OBJECTIVE: To investigate the relationship between dietary supplementation of cod liver oil and the intensity of pain in people with musculoskeletal pain.

DESIGN: Cross-sectional study.

SETTING: Data from the Norwegian Health Survey 1985.

SUBJECTS: All adult respondents who had reported musculoskeletal pain (n = 4490).

MAIN OUTCOME MEASURES: Intensity of musculoskeletal pain as assessed by self reports during an interview.

RESULTS: In logistic regression analyses (adjusting for age, gender, socioeconomic status, civil status, smoking habits, physical exercise, mental distress, and use of medicines), there was a negative association between regular intake of cod liver oil during the previous week and intense pain (OR = 0.75; 95% CI: 0.56-1.00; P = 0.048) and considerable/intense pain (OR = 0.81; 95% CI: 0.67-1.00; P = 0.045).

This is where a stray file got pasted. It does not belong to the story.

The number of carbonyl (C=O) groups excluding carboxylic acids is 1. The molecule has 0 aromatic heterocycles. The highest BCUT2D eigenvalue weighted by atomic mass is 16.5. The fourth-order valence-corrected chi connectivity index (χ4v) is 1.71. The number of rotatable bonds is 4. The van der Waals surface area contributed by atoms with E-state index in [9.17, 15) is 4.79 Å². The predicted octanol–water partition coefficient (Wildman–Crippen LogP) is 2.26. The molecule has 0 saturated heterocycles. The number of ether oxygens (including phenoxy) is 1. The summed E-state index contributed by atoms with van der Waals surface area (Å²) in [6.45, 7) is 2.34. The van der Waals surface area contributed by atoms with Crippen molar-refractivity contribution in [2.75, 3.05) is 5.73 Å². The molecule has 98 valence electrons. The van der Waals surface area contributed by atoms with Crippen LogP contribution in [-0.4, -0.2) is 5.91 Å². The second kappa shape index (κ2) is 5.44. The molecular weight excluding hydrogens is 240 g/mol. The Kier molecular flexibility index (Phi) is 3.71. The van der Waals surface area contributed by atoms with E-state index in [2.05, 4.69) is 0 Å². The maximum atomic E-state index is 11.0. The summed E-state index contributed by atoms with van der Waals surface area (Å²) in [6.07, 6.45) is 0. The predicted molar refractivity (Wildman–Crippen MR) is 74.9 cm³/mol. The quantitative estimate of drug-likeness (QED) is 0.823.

The association was stronger in the 33% of the respondents who reported a musculoskeletal disease, as expressed by the relationship of cod liver oil to intense pain (OR = 0.64; 95% CI: 0.43-0.95; P = 0.028) and considerable/intense pain (OR = 0.74; 95% CI: 0.54-1.03; P = 0.076).

The association varied between diagnostic groups, and was not seen in people who did not report a musculoskeletal disease.

CONCLUSION: The study suggests that people with musculoskeletal pain experience less pain if they take cod liver oil.